What’s a staged opening?
Rev. Marty Hasz
In the last few days I heard people ask, “Why does reopening church have to be so complicated?” “Why we can’t just get back to business as usual? “This seems to be blown out of proportion!”
Let me comfort you, we all want this to be easier than it is. And yes, this is highly inconvenient. Such comments indicate our feelings of anger. The gentle or sanctified mature church member’s version expresses the sadness “I just can’t wait for all of this to be over and we can go back to visiting with people.” And, “I had to drop off my aging parent at the doctor’s office and they wouldn’t let me go with them.” Uggg!
The very fabric of our way of life is all wrinkled and left begging for an iron. Our brains crave order. Our sense of well-being is starving for that which gives us value – our friends and family together, hugging, smiling, playing, serving together face-to-face. But de-wrinkling people’s lives requires more than steam on an ironing board.
The District staff have been talking about a “staged opening” or a “phased opening” approach for churches. What’s that mean? Well, regardless of the title, reopening organizations, including churches, takes organization. And, it’s not easy. There are numerous moving parts of public worship, Christian Education, ministry programs, and more. Some workers may be ready to resume activities, but not all workers nor congregation members may be ready to swing open the doors to the way things were done before. For many people, that sets us up for a full-tilt COVID-19 exposure.
The worshipping population has been severely impacted. Reopening church is not just about the details of turning down the A/C and turning on the lights. It’s about the vulnerable, children, virus-exposed essential workers, guests, leaders, choirs, teachers, DCE’s, deaconesses, musicians, unpaid staff, ministers, custodians, prospective disciples, community members… all perceiving a sense of safety and love from the pastor, church leaders, and fellow brothers and sisters in unity of mind and mission with the bond of Christ’s peace.
Since it’s turning out to be a much longer period of social distancing than what we thought, the Missouri District staff is hosting weekly webinars to walk along side our churches. This week Rev. Bill Geis, a fellow District staff member, modeled an example of how church leaders can lead congregations to move closer together with words of encouragement from God through small group calls or video calls.
People need people to go through difficulty, periods of adjustment and trauma. The definition of “trauma” upon a person due to a negatively impactful event or the threat of harm… like a global pandemic, is a bit more organic than you might think. It includes the perception of the individual, the support system surrounding the victim, the learned & imparted life-skill competencies and the intensity of damage or threat to the individual and those around them.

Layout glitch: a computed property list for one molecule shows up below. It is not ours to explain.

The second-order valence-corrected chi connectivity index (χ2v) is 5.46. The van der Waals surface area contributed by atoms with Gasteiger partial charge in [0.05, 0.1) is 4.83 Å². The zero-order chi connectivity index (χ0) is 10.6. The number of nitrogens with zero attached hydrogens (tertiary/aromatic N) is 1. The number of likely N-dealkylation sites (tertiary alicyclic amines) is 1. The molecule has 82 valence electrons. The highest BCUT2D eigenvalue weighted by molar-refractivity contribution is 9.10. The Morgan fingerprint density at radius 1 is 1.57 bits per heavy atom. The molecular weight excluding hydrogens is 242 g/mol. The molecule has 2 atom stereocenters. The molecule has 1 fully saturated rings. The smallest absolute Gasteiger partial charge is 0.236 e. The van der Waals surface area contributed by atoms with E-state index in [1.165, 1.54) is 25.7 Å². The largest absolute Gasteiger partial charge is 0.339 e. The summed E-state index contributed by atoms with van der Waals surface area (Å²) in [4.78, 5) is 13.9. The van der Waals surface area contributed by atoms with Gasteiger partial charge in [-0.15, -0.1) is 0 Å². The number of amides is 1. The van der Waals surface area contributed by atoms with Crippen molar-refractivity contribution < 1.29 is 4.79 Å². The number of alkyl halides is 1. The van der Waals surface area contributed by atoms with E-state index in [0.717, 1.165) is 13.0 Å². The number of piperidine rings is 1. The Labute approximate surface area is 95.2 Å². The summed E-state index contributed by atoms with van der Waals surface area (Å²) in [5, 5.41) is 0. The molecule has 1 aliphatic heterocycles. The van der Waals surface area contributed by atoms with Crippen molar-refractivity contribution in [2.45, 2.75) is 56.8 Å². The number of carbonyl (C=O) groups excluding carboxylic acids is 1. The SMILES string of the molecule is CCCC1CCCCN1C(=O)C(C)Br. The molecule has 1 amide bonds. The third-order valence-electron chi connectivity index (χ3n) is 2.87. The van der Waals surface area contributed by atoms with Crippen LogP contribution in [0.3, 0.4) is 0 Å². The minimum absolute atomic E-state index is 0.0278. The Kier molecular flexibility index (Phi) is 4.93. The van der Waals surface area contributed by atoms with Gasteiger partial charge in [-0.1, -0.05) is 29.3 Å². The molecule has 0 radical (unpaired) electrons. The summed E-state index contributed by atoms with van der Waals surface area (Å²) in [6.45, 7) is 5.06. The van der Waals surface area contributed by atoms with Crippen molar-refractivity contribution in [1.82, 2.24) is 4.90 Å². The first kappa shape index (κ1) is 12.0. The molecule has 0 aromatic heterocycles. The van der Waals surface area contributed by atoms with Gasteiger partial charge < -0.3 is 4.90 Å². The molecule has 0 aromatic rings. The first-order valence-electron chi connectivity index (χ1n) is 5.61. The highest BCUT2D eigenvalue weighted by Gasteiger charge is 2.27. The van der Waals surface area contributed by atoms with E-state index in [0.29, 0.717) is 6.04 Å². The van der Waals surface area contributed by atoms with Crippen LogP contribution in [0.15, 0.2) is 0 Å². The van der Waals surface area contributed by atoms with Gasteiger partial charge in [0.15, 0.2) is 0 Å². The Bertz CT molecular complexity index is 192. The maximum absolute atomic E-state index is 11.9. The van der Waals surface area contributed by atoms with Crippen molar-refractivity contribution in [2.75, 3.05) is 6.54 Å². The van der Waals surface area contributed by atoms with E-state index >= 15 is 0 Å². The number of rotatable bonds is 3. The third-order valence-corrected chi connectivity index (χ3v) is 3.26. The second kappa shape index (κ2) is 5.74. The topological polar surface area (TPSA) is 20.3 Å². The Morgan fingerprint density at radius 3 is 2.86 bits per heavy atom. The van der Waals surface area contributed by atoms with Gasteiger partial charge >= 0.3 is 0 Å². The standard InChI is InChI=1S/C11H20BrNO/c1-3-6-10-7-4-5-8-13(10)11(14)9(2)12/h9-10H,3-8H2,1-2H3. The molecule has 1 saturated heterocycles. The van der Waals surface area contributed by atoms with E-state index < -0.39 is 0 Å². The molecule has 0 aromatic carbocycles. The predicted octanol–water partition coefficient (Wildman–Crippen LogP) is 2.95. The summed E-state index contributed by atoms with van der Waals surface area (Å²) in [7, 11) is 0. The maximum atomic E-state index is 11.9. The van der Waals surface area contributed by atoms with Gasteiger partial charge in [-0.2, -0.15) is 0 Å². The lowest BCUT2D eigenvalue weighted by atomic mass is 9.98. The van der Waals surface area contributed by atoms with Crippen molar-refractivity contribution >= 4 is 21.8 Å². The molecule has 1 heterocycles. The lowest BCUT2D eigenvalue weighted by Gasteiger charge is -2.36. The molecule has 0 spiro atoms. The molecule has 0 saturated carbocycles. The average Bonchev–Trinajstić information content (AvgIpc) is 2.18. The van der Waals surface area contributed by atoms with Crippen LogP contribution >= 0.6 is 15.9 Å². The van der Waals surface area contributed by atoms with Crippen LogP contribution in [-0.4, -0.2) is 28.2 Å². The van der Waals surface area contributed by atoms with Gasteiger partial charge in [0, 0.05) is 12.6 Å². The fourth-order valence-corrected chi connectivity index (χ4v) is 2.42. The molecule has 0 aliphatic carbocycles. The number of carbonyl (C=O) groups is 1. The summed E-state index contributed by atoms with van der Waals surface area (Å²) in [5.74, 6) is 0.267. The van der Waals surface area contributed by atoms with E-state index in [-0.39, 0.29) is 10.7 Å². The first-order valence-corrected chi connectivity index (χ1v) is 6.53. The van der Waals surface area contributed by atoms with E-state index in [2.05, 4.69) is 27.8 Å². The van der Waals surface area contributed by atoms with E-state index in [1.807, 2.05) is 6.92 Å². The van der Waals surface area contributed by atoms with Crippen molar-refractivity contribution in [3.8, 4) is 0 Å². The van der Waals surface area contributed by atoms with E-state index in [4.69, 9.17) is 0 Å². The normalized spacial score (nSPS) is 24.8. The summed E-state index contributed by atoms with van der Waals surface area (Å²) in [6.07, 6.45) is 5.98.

Ministering to anxious congregation members is simply not simple. In this day and time, when it is publicized that a church is opening its doors for worship, or other programming, it implies that the pastor and the elders are fully endorsing any risks to the health and safety of those who participate.
It takes thoughtfulness and care to endorse wide open doors. Stewarding our emotional reactions with preparation encourages people to return. Discussing the breath and depth of our attentiveness fosters joy and trust which is then associated with the height and length of God’s mercy and grace in Jesus Christ. Loving encouragement from a small group of church members on a conference call with 2 or 3 others can reduce someone’s sadness. A few folks sharing a word of Scripture fells fear. Empathic compassion quietly expressed by a couple laying concerns at the foot of the cross reverses the lost into found. A weekly group video call unglues loneliness and bonds people eye to eye. The pressure of anxiety backs down with people encouraging people through these next few months of step by step opening processes.
This week the District focused on connecting the family of faith in a new way for this era of church life. Virtual breakout rooms can be formed for groups of 3-6 people shared how God is carrying us through this anxious time. We can be encouraged by Jesus’ guidance from John 16:33 where He assures the disciples that their sorrow will be turned to joy saying “take heart, I have overcome the world”. I wonder what the Holy Spirit will inspire next. I wonder how I can encourage you. Let’s share a word of encouragement with each other, via text, call, FaceTime, Messenger, Zoom, MSTeams, Duo or any means possible.